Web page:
BMB Rep. 2015; 48(5): 243-248  
Function and dysfunction of leucine-rich repeat kinase 2 (LRRK2): Parkinson’s disease and beyond
Jae Ryul Bae1 & Byoung Dae Lee1,2,3,*
1Department of Neuroscience, 2Neurodegeneration Control Research Center, 3Department of Physiology, School of Medicine, Kyung Hee University, Seoul 130-701, Korea
Correspondence to: Tel: +82-2-961-9381; Fax: +82-2-969-4570; E-mail:
Received: February 22, 2015; Published online: May 31, 2015.
© Korean Society for Biochemistry and Molecular Biology. All rights reserved.

Mutations in leucine-rich repeat kinase 2 (LRRK2) are the most common cause of familial Parkinson’s disease (PD). As such, functions and dysfunctions of LRRK2 in PD have been the subject of extensive investigation. In addition to PD, increasing evidence is suggesting that LRRK2 is associated with a wide range of diseases. Genome-wide association studies have implicated LRRK2 in Crohn’s disease (CD) and leprosy, and the carriers with pathogenic mutations of LRRK2 show increased risk to develop particular types of cancer. LRRK2 mutations are rarely found in Alzheimer’s disease (AD), but LRRK2 might play a part in tauopathies. The association of LRRK2 with the pathogenesis of apparently unrelated diseases remains enigmatic, but it might be related to the yet unknown diverse functions of LRRK2. Here, we reviewed current knowledge on the link between LRRK2 and several diseases, including PD, AD, CD, leprosy, and cancer, and discussed the possibility of targeting LRRK2 in such diseases.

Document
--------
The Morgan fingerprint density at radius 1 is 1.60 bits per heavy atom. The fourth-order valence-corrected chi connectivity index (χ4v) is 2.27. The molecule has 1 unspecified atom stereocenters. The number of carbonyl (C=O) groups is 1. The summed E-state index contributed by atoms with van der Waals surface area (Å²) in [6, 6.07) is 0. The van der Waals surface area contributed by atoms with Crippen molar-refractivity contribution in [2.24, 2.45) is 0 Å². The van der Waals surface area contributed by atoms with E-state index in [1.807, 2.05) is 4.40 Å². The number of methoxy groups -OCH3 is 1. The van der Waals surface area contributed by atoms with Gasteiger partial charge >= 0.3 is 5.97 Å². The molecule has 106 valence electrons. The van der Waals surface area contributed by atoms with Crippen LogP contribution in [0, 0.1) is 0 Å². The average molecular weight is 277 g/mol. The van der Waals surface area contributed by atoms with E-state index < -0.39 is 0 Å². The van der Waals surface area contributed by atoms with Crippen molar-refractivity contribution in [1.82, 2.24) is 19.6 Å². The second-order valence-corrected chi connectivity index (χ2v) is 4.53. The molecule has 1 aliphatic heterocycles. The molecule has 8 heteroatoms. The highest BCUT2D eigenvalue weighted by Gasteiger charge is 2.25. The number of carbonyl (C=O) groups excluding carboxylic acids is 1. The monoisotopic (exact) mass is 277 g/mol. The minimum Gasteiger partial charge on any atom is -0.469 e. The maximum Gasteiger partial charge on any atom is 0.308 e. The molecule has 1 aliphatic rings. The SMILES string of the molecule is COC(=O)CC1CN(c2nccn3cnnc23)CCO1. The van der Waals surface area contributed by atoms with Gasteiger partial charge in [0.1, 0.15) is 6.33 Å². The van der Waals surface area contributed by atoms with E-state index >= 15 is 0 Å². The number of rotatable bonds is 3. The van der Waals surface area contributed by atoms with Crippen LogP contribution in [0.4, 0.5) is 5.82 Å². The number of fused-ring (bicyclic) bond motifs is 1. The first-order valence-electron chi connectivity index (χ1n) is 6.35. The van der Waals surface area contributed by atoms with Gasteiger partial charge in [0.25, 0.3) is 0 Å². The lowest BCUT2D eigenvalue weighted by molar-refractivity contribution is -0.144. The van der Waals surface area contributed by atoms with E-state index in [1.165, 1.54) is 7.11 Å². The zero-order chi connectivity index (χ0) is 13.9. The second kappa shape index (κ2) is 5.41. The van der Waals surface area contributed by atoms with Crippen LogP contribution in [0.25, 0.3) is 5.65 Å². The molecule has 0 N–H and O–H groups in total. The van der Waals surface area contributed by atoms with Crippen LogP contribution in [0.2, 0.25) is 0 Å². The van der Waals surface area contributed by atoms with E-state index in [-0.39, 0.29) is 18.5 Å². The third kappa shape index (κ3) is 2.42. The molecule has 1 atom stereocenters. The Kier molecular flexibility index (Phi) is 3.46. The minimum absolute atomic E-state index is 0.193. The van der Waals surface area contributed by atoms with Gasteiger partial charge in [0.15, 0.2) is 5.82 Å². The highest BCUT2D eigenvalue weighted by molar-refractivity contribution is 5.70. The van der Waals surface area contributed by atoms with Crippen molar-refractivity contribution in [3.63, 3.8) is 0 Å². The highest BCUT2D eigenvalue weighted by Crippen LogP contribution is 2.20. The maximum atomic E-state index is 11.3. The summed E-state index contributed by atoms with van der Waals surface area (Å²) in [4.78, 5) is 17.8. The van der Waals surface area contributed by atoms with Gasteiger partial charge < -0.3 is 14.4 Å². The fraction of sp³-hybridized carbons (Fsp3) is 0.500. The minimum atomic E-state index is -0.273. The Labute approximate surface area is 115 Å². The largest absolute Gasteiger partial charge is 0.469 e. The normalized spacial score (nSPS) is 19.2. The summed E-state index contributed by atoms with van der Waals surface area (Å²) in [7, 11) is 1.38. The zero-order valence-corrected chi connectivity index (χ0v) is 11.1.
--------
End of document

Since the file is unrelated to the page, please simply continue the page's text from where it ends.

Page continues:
Keywords: Leucine rich repeat kinase 2 (LRRK2), Parkinson's disease (PD), Alzheimer's disease (AD), Crohn's disease(CD)

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